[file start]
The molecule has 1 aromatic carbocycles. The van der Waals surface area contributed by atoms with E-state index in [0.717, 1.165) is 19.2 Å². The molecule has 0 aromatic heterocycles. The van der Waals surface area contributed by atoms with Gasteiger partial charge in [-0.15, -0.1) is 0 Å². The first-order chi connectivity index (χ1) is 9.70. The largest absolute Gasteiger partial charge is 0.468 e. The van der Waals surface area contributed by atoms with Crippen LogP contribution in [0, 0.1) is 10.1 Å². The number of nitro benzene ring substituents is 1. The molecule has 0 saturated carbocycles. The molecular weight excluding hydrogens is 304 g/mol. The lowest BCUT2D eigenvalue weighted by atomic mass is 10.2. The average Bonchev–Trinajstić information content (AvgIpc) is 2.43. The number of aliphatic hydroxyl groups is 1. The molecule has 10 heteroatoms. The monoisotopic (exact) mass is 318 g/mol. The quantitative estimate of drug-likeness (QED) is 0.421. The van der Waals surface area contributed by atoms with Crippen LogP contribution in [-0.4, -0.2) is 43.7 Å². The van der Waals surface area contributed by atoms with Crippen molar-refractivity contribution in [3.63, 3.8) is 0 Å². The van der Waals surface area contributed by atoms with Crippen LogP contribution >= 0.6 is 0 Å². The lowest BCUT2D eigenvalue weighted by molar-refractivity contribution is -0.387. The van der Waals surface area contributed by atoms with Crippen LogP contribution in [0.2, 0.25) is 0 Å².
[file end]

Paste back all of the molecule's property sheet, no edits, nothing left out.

The molecule has 1 aromatic carbocycles. The van der Waals surface area contributed by atoms with E-state index in [0.717, 1.165) is 19.2 Å². The molecule has 0 aromatic heterocycles. The van der Waals surface area contributed by atoms with Gasteiger partial charge in [-0.15, -0.1) is 0 Å². The first-order chi connectivity index (χ1) is 9.70. The largest absolute Gasteiger partial charge is 0.468 e. The van der Waals surface area contributed by atoms with Crippen LogP contribution in [0, 0.1) is 10.1 Å². The number of nitro benzene ring substituents is 1. The molecule has 0 saturated carbocycles. The molecular weight excluding hydrogens is 304 g/mol. The lowest BCUT2D eigenvalue weighted by atomic mass is 10.2. The average Bonchev–Trinajstić information content (AvgIpc) is 2.43. The number of aliphatic hydroxyl groups is 1. The molecule has 10 heteroatoms. The monoisotopic (exact) mass is 318 g/mol. The quantitative estimate of drug-likeness (QED) is 0.421. The van der Waals surface area contributed by atoms with Crippen LogP contribution in [-0.4, -0.2) is 43.7 Å². The van der Waals surface area contributed by atoms with Crippen molar-refractivity contribution in [3.63, 3.8) is 0 Å². The van der Waals surface area contributed by atoms with Crippen LogP contribution >= 0.6 is 0 Å². The lowest BCUT2D eigenvalue weighted by molar-refractivity contribution is -0.387. The van der Waals surface area contributed by atoms with Crippen LogP contribution in [0.2, 0.25) is 0 Å².